U.S. Banking Sector Looks Relatively Attractive Compared To European And Japanese Banks

Includes: BAC, C, EUFN, IYF, JPM, XLF
by: Disruptive Investor

The banking sector in the developed markets has been struggling since the financial crisis. The current Sovereign debt crisis in the eurozone has only deepened the woes for the banking sector. The US banking sector is also not completely immune from the problems in the European banking sector due to derivatives linkages.

However, on a relative basis, the US banking sector looks very attractive on several fronts when compared to European banks. Therefore, if I had to consider exposure to banking stocks in the advanced economies, I would prefer going long on US banking stocks.

Discussed below are some of the major reasons for considering the US banking sector as a better investment option.

The first chart gives the loan-to-deposit ratio for US, EU and Japanese banks (Source: BIS Annual Report 2011/12).

Loan-to-deposit Ratio for US, EU and Japanese Banks

As evident from the chart, the loan-to-deposit ratio for US banks has been on a decline after the financial crisis. However, the ratio remains high for European banks and has ticked up marginally for Japanese banks in 2011 when compared to 2010. With wholesale funding drying up, the LTRO's have been the lifeline for European banks. US banks are currently in a more comfortable position.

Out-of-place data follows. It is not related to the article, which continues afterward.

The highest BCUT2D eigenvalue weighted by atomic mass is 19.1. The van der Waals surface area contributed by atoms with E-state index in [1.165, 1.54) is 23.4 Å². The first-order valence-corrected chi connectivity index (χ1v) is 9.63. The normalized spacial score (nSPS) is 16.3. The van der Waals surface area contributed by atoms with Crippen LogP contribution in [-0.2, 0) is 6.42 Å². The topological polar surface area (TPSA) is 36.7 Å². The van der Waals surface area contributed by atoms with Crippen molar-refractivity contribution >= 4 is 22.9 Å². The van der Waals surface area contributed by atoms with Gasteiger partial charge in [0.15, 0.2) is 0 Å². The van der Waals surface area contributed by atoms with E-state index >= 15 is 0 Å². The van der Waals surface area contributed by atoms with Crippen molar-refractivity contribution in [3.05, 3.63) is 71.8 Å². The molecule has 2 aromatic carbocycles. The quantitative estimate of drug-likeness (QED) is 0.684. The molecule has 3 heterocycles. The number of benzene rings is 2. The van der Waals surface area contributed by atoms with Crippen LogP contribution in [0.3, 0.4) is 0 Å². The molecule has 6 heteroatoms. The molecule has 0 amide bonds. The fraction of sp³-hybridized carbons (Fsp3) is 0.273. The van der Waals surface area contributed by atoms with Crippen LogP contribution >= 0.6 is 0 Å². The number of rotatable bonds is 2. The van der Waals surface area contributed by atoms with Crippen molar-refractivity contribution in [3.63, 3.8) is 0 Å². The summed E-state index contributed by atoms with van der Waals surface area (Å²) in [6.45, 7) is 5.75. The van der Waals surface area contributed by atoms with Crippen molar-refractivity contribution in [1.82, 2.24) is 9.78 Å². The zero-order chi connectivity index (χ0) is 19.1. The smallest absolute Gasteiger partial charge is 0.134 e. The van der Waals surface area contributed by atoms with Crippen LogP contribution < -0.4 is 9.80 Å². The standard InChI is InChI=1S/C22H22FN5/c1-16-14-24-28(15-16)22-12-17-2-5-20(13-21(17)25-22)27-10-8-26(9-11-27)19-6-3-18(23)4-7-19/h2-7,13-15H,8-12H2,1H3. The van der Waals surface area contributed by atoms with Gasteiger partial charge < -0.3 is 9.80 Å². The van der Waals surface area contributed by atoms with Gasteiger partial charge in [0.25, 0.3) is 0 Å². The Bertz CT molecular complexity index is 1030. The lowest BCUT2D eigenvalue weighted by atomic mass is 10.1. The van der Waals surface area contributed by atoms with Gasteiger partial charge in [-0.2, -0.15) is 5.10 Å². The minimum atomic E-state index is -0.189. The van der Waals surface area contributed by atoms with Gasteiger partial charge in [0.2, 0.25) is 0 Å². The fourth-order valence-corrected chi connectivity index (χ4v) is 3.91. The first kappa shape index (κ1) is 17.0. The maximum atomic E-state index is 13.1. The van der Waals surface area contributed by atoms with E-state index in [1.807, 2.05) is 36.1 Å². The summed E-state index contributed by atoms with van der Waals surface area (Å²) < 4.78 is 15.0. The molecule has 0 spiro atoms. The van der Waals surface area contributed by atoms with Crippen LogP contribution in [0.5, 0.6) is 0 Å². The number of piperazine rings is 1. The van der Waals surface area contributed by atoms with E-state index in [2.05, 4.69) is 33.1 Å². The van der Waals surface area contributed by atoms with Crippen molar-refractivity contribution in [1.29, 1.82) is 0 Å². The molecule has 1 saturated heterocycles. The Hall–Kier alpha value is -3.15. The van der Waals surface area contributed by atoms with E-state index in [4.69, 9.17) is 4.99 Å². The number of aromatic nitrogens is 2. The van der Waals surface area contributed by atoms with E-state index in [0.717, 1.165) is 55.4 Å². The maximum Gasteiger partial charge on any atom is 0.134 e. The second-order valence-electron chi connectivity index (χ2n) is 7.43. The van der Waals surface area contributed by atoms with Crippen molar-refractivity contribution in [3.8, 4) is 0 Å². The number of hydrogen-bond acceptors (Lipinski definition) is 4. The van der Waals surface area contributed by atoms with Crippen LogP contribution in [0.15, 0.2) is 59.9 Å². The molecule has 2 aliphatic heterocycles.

The second chart gives the stable funding ratio for US, EU and Japanese banks (Source: BIS Annual Report 2011/12).

Stable funding ratio for US,EU and Japanese Banking Sector

The stable funding ratio is the best for banks in the US and worst for European banks by a clear margin. A low stable funding ratio indicates high maturity transformation for European Banks, which is associated with liquidity crisis for banks.

The third chart gives the capital ratios (%) for US, EU and Japanese banks (Source: BIS Annual Report 2011/12).

Capital Ratios for EU, US and Japanese Banks

The capital ratio for US banks is the strongest when compared with EU and Japanese banks.

The final chart, which gives the CDS premia for EU, North American and Asian banks, is an indicator of the perceived creditworthiness of banks.

CDS Premia for EU, US and Asian Banks

Clearly, a very high CDS premia for EU banks indicates that the perceived creditworthiness is the lowest for EU banks when compared to Asian and North American banks.

Very clearly, some of the key banking ratios and indicators point to the conclusion that the US banking sector is far more comfortably placed than the European banking sector.

The long-term future of the banking sector is uncertain in terms of structural changes in the system. However, any meaningful correction in markets and the financial sector can be used as an opportunity to consider exposure to some US banking stocks for a medium-term trade.

In my opinion, another round of correction in the markets and financial sector in the second half of 2012 might make JPMorgan Chase & Co. (NYSE:JPM) an attractive medium-term buy. The stock has a healthy dividend yield of 3.4% when compared to Bank of America Corporation (NYSE:BAC) with a dividend yield of 0.5% and Citigroup Inc. (NYSE:C) with a dividend yield of 0.1%.

Disclosure: I have no positions in any stocks mentioned, and no plans to initiate any positions within the next 72 hours.

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